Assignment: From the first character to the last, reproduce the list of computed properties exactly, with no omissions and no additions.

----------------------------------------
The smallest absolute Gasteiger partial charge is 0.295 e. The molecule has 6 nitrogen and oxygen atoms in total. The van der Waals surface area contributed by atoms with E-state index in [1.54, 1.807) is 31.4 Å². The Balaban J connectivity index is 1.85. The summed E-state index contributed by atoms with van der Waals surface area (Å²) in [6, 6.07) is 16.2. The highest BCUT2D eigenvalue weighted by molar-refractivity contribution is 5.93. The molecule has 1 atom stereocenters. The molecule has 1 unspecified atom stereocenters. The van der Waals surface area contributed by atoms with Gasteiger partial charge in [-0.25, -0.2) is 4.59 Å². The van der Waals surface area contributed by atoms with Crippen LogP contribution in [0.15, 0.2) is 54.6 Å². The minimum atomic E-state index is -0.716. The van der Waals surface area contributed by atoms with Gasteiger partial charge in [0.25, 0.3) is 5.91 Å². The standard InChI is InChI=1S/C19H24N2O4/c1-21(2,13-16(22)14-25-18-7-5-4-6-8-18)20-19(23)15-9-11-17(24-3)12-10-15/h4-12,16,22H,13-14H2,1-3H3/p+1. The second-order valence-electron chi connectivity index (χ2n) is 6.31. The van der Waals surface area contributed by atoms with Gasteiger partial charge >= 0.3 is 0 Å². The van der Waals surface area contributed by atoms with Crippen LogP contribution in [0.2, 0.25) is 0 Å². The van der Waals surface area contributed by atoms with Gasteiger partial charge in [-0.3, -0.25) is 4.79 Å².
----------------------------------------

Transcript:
The smallest absolute Gasteiger partial charge is 0.295 e. The molecule has 6 nitrogen and oxygen atoms in total. The van der Waals surface area contributed by atoms with E-state index in [1.54, 1.807) is 31.4 Å². The Balaban J connectivity index is 1.85. The summed E-state index contributed by atoms with van der Waals surface area (Å²) in [6, 6.07) is 16.2. The highest BCUT2D eigenvalue weighted by molar-refractivity contribution is 5.93. The molecule has 1 atom stereocenters. The molecule has 1 unspecified atom stereocenters. The van der Waals surface area contributed by atoms with Gasteiger partial charge in [-0.25, -0.2) is 4.59 Å². The van der Waals surface area contributed by atoms with Crippen LogP contribution in [0.15, 0.2) is 54.6 Å². The minimum atomic E-state index is -0.716. The van der Waals surface area contributed by atoms with Gasteiger partial charge in [0.25, 0.3) is 5.91 Å². The standard InChI is InChI=1S/C19H24N2O4/c1-21(2,13-16(22)14-25-18-7-5-4-6-8-18)20-19(23)15-9-11-17(24-3)12-10-15/h4-12,16,22H,13-14H2,1-3H3/p+1. The second-order valence-electron chi connectivity index (χ2n) is 6.31. The van der Waals surface area contributed by atoms with Gasteiger partial charge >= 0.3 is 0 Å². The van der Waals surface area contributed by atoms with Crippen LogP contribution in [0.2, 0.25) is 0 Å². The van der Waals surface area contributed by atoms with Gasteiger partial charge in [-0.3, -0.25) is 4.79 Å².